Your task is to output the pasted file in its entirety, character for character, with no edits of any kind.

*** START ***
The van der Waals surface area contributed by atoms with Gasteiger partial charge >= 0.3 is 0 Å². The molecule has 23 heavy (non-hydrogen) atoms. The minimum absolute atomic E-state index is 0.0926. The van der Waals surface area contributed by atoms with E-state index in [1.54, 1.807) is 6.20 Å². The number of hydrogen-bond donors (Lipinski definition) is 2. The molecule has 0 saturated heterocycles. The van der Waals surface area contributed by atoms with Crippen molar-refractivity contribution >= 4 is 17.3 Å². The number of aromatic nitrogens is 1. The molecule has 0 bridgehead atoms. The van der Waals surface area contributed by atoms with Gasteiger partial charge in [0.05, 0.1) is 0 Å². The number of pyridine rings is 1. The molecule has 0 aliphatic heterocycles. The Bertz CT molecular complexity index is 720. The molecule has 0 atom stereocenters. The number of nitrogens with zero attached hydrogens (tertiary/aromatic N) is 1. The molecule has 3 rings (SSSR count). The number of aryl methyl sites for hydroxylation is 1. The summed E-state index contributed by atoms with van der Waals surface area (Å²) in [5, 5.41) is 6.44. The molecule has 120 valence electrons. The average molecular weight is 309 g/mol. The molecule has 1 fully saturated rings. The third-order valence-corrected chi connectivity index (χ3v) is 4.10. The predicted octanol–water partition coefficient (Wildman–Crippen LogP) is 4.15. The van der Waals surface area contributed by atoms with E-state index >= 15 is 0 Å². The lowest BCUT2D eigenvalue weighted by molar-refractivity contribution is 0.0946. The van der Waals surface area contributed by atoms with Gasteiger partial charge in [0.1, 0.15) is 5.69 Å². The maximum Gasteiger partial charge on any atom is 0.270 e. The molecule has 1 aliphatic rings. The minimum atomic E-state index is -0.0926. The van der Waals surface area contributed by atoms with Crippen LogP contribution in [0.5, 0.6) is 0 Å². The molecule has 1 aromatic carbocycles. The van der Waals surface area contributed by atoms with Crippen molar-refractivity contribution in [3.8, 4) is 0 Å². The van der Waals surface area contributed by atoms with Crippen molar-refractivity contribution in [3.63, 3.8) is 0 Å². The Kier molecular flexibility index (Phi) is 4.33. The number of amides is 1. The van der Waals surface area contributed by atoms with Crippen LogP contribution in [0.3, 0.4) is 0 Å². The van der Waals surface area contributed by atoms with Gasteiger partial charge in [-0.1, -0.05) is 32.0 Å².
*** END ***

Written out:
The van der Waals surface area contributed by atoms with Gasteiger partial charge >= 0.3 is 0 Å². The molecule has 23 heavy (non-hydrogen) atoms. The minimum absolute atomic E-state index is 0.0926. The van der Waals surface area contributed by atoms with E-state index in [1.54, 1.807) is 6.20 Å². The number of hydrogen-bond donors (Lipinski definition) is 2. The molecule has 0 saturated heterocycles. The van der Waals surface area contributed by atoms with Crippen molar-refractivity contribution >= 4 is 17.3 Å². The number of aromatic nitrogens is 1. The molecule has 0 bridgehead atoms. The van der Waals surface area contributed by atoms with Gasteiger partial charge in [0.05, 0.1) is 0 Å². The number of pyridine rings is 1. The molecule has 0 aliphatic heterocycles. The Bertz CT molecular complexity index is 720. The molecule has 0 atom stereocenters. The number of nitrogens with zero attached hydrogens (tertiary/aromatic N) is 1. The molecule has 3 rings (SSSR count). The number of aryl methyl sites for hydroxylation is 1. The summed E-state index contributed by atoms with van der Waals surface area (Å²) in [5, 5.41) is 6.44. The molecule has 120 valence electrons. The average molecular weight is 309 g/mol. The molecule has 1 fully saturated rings. The third-order valence-corrected chi connectivity index (χ3v) is 4.10. The predicted octanol–water partition coefficient (Wildman–Crippen LogP) is 4.15. The van der Waals surface area contributed by atoms with E-state index >= 15 is 0 Å². The lowest BCUT2D eigenvalue weighted by molar-refractivity contribution is 0.0946. The van der Waals surface area contributed by atoms with Gasteiger partial charge in [0.1, 0.15) is 5.69 Å². The maximum Gasteiger partial charge on any atom is 0.270 e. The molecule has 1 aliphatic rings. The minimum atomic E-state index is -0.0926. The van der Waals surface area contributed by atoms with Crippen LogP contribution in [0.5, 0.6) is 0 Å². The molecule has 1 aromatic carbocycles. The van der Waals surface area contributed by atoms with Crippen molar-refractivity contribution in [3.8, 4) is 0 Å². The van der Waals surface area contributed by atoms with Crippen molar-refractivity contribution in [3.63, 3.8) is 0 Å². The Kier molecular flexibility index (Phi) is 4.33. The number of amides is 1. The van der Waals surface area contributed by atoms with Crippen LogP contribution in [0.3, 0.4) is 0 Å². The van der Waals surface area contributed by atoms with Gasteiger partial charge in [-0.1, -0.05) is 32.0 Å².